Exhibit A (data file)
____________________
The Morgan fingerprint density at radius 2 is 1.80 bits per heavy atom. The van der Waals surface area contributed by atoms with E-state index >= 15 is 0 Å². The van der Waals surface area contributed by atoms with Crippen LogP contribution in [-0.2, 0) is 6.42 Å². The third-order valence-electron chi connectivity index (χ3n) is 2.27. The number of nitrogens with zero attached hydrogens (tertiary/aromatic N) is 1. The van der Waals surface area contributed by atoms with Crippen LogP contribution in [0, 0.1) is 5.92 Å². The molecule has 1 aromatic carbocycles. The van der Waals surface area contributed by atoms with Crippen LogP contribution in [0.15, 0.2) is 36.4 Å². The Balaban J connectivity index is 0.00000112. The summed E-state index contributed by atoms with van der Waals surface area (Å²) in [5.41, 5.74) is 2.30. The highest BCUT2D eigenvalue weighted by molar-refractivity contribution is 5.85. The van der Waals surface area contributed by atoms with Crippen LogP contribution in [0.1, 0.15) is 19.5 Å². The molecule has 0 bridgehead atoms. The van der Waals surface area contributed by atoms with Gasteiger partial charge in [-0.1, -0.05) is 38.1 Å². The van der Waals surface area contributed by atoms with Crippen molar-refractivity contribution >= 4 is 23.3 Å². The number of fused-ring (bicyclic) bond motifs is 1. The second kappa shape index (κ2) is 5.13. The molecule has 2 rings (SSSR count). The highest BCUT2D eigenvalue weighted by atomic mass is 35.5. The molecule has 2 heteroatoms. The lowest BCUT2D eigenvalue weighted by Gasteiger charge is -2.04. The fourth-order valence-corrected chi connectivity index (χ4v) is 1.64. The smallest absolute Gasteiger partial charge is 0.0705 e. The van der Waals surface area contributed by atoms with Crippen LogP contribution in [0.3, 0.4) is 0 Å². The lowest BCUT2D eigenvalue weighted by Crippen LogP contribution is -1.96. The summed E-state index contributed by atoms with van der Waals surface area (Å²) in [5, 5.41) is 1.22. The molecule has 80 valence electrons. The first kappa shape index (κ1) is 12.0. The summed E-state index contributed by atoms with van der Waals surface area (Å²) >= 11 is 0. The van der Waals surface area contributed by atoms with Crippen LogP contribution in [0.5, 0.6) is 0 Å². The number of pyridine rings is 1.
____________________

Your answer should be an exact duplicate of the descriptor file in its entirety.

The Morgan fingerprint density at radius 2 is 1.80 bits per heavy atom. The van der Waals surface area contributed by atoms with E-state index >= 15 is 0 Å². The van der Waals surface area contributed by atoms with Crippen LogP contribution in [-0.2, 0) is 6.42 Å². The third-order valence-electron chi connectivity index (χ3n) is 2.27. The number of nitrogens with zero attached hydrogens (tertiary/aromatic N) is 1. The van der Waals surface area contributed by atoms with Crippen LogP contribution in [0, 0.1) is 5.92 Å². The molecule has 1 aromatic carbocycles. The van der Waals surface area contributed by atoms with Crippen LogP contribution in [0.15, 0.2) is 36.4 Å². The Balaban J connectivity index is 0.00000112. The summed E-state index contributed by atoms with van der Waals surface area (Å²) in [5.41, 5.74) is 2.30. The highest BCUT2D eigenvalue weighted by molar-refractivity contribution is 5.85. The van der Waals surface area contributed by atoms with Crippen LogP contribution in [0.1, 0.15) is 19.5 Å². The molecule has 0 bridgehead atoms. The van der Waals surface area contributed by atoms with Gasteiger partial charge in [-0.1, -0.05) is 38.1 Å². The van der Waals surface area contributed by atoms with Crippen molar-refractivity contribution >= 4 is 23.3 Å². The number of fused-ring (bicyclic) bond motifs is 1. The second kappa shape index (κ2) is 5.13. The molecule has 2 rings (SSSR count). The highest BCUT2D eigenvalue weighted by atomic mass is 35.5. The molecule has 2 heteroatoms. The lowest BCUT2D eigenvalue weighted by Gasteiger charge is -2.04. The fourth-order valence-corrected chi connectivity index (χ4v) is 1.64. The smallest absolute Gasteiger partial charge is 0.0705 e. The van der Waals surface area contributed by atoms with Crippen LogP contribution in [0.3, 0.4) is 0 Å². The lowest BCUT2D eigenvalue weighted by Crippen LogP contribution is -1.96. The summed E-state index contributed by atoms with van der Waals surface area (Å²) in [5, 5.41) is 1.22. The molecule has 80 valence electrons. The first kappa shape index (κ1) is 12.0. The summed E-state index contributed by atoms with van der Waals surface area (Å²) >= 11 is 0. The van der Waals surface area contributed by atoms with Crippen LogP contribution in [0.5, 0.6) is 0 Å². The number of pyridine rings is 1.